"It may surprise you to learn that among the issues that will occupy much of your time in the coming years is one you barely mentioned during the campaign: food. Food policy is not something American presidents have had to give much thought to, at least since the Nixon administration — the last time high food prices presented a serious political peril."


"Our agenda puts the interests of America’s farmers, families and communities ahead of the fast-food industry’s. For that industry and its apologists to imply that it is somehow more “populist” or egalitarian to hand our food dollars to Burger King or General Mills than to support a struggling local farmer is absurd. Yes, sun food costs more, but the reasons why it does only undercut the charge of elitism: cheap food is only cheap because of government handouts and regulatory indulgence (both of which we will end), not to mention the exploitation of workers, animals and the environment on which its putative “economies” depend. Cheap food is food dishonestly priced — it is in fact unconscionably expensive.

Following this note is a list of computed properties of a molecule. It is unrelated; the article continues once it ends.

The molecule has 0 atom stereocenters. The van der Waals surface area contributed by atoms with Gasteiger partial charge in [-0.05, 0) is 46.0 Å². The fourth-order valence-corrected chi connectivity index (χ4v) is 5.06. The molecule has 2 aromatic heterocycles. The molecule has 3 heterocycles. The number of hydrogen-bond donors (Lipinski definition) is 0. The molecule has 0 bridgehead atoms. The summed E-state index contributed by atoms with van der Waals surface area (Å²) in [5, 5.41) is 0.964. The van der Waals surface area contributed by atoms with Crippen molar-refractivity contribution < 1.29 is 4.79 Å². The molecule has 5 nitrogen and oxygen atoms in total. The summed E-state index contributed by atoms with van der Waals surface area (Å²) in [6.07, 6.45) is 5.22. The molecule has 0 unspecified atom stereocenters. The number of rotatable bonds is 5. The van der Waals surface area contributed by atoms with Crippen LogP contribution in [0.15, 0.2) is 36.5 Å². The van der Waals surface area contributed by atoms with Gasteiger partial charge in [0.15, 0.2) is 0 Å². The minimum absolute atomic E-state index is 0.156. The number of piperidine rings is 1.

Your sun-food agenda promises to win support across the aisle. "

Pollan makes is clear – we are all what we eat collectively. It is time to make better choices.

Michael Pollan is taking reader questions about his food-policy prescriptions for the next president. Answers to selected questions will be posted on Tuesday, October 14 at nytimes.com/magazine.

This year I joined a CSA and have been keeping a diary of my experience.

Katherine Graham Cracker

Katherine Graham Cracker